The peak of Muller Mountain rises to 8310 feet and our plans called for us to go to the peak area and attempt to work our way down on the sheep which were at about the 7500 foot level. If you ever had the opportunity to hunt the mountains in Nevada then you know just how arid and rugged they are. It almost seems impossible that any animal could survive in this terrain, but the bighorn is probably the toughest rough country animal in existence. I’m still trying to figure out how the sheep digest those rocks as it seems rocks are the only thing that grows on the mountain. If it weren’t for the water guzzlers put into these areas by The Fraternity of the Desert Bighorn, The Nevada Bighorns Unlimited, and the Nevada Department of Wildlife, there wouldn’t be sheep in most places in Nevada. But with the efforts of these dedicated groups the desert sheep in Nevada are expanding their range in good huntable numbers.
We finally climbed to a long ridge that was about half a mile long at about the 7500 foot level. The ledge of the ridge under us dropped almost straight down and we were unable to locate the sheep that were directly under us. They were apparently tucked up against the mountain sunning themselves. We slowly worked the whole length of the ridge, carefully avoiding sky lining ourselves while hoping that different angles might provide us a clear shot. After working our way down to the far end of the ridge and still not seeing the sheep we headed back up with our only hope to wait the sheep out. As we got back to the top, Tyson looked over the edge of the ridge and saw that the sheep had moved and were now feeding and moving. It is amazing how much ground they cover while feeding. Old rams are very intelligent, very wary and have great telescopic eyesight. If a hunter is to be successful then he has to gain a tactical advantage, which we fortunately had been able to do. Looking down from above reinforced my thinking that there is little doubt that these beautiful rams with their great horns are one of the most thrilling sights in all of nature.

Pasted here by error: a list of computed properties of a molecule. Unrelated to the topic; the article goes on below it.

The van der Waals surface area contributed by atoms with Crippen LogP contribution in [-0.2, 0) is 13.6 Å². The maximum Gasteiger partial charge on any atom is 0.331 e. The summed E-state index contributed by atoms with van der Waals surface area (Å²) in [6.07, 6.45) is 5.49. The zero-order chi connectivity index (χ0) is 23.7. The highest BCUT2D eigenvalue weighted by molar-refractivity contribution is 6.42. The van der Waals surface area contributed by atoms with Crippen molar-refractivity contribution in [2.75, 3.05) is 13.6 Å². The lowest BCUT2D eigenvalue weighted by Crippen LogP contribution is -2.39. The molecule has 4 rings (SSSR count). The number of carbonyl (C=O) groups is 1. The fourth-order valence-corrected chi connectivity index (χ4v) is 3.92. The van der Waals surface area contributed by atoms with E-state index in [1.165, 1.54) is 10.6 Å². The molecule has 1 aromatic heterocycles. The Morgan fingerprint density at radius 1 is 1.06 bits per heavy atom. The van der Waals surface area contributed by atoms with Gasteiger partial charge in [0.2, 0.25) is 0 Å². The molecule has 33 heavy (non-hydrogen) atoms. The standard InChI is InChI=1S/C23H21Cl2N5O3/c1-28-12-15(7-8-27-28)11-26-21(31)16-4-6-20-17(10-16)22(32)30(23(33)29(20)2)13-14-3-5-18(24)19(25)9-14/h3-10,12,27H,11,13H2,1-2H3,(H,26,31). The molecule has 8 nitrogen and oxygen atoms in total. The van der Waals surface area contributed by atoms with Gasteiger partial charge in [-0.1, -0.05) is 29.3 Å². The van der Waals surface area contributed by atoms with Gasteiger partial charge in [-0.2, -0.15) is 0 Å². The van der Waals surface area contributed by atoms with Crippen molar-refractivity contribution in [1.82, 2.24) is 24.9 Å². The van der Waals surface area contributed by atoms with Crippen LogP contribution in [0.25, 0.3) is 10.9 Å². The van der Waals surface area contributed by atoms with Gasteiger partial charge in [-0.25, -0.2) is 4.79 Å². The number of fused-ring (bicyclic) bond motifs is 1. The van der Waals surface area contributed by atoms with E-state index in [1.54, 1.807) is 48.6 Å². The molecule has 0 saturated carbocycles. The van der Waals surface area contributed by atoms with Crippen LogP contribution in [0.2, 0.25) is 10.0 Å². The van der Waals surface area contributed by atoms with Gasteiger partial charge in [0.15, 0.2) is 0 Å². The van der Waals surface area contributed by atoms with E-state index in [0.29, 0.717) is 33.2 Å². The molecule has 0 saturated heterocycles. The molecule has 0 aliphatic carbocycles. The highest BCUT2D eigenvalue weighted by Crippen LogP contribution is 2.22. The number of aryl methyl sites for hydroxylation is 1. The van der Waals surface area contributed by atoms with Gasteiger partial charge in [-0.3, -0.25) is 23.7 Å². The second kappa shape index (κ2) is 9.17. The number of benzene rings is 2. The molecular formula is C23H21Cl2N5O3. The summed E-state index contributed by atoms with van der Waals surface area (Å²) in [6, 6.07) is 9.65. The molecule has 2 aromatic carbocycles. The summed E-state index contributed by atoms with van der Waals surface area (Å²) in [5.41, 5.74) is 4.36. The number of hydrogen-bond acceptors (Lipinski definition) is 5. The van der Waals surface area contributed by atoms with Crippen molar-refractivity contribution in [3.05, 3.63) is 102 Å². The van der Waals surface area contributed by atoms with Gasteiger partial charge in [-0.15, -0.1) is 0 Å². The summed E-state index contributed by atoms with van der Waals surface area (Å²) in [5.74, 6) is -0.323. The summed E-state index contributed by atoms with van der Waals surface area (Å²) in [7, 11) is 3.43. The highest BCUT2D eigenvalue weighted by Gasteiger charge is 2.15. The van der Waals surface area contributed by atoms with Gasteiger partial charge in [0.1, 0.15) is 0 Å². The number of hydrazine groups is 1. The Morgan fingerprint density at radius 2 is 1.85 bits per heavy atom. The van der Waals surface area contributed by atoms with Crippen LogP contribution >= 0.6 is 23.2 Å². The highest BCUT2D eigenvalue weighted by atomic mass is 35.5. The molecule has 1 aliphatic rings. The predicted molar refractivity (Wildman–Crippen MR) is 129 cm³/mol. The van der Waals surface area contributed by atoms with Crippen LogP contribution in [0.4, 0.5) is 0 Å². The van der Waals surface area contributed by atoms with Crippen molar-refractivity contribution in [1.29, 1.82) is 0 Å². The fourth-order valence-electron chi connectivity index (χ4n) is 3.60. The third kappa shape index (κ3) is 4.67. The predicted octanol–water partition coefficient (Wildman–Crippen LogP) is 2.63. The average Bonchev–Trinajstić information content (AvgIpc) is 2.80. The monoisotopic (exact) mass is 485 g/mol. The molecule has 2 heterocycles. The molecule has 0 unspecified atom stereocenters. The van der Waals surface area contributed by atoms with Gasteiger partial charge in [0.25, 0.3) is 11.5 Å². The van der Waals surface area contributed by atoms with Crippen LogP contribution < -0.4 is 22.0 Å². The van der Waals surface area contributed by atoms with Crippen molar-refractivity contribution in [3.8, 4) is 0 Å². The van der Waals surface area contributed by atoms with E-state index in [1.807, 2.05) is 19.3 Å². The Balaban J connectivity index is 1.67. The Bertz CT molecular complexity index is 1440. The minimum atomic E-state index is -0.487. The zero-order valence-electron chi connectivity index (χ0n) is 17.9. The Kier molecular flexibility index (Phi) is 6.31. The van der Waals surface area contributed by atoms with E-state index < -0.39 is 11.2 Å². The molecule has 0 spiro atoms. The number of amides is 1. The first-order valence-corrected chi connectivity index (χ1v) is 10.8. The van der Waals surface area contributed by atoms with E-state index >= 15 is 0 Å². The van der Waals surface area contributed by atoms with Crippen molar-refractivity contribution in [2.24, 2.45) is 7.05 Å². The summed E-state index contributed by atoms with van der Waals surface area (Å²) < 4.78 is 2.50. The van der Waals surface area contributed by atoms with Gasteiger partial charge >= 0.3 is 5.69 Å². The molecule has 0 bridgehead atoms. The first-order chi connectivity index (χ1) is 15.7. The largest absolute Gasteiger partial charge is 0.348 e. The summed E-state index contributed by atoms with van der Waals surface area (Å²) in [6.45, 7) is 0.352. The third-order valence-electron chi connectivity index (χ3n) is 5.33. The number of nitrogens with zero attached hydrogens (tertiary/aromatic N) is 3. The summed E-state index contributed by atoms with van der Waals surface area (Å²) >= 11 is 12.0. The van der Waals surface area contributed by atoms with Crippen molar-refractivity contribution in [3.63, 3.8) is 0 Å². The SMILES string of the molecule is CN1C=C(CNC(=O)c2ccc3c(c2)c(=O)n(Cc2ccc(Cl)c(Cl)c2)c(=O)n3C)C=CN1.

Finally my ram turned slightly and gave me a quartering opportunity. My shot with my old Ruger 7MM, with 160 grain Nosler Partition bullets, felt good and we could hear the sound of the hit on the shoulder. The sheep went down in a small hollow behind a bush, but wasn’t dead. He would continually lift his head and then put it down again. At one point he tried to stand but quickly fell. There was no way from where we were to put another round in him so Tyson and I worked our way down the mountain hoping to get a better angle for a final shot. Finally in position and after about 5 minutes, but which seemed an eternity, the sheep did stand up and was facing directly toward me. I quickly shot him in the chest, but he still managed to run about 10 yards before piling up on the edge of a steep drop off. These sheep are tough and really hard to kill. Trevor literally ran down the mountain with Tyson and me in close pursuit and he was able to grab a leg before the sheep went over the edge. The three of us pulled him back up to a somewhat level area.
Having taken three of the four North American sheep (I took a stone in the 1980’s with Dave Weins and the California in 2010) I certainly realize that each one is to be prized. I stood over this magnificent animal in awe of his regal beauty. It’s hard to explain the emotion I felt while standing on that mountain. I remember telling my guides that after this great experience with this animal, this would be my last mountain hunt. I had achieved my dream! My sheep once turned in and tagged at the Department of Wildlife scored over 161, and measured 34” and 35” around the curve, which made it the largest ram ever taken out of that area. His horns flared out wide and carried their mass well. At 9 years old, his horns were only slightly broomed but his scarred forehead shows he experienced many arguments on the mountain. He will definitely be honored with a most prominent spot on my trophy room wall!—Bill Scoble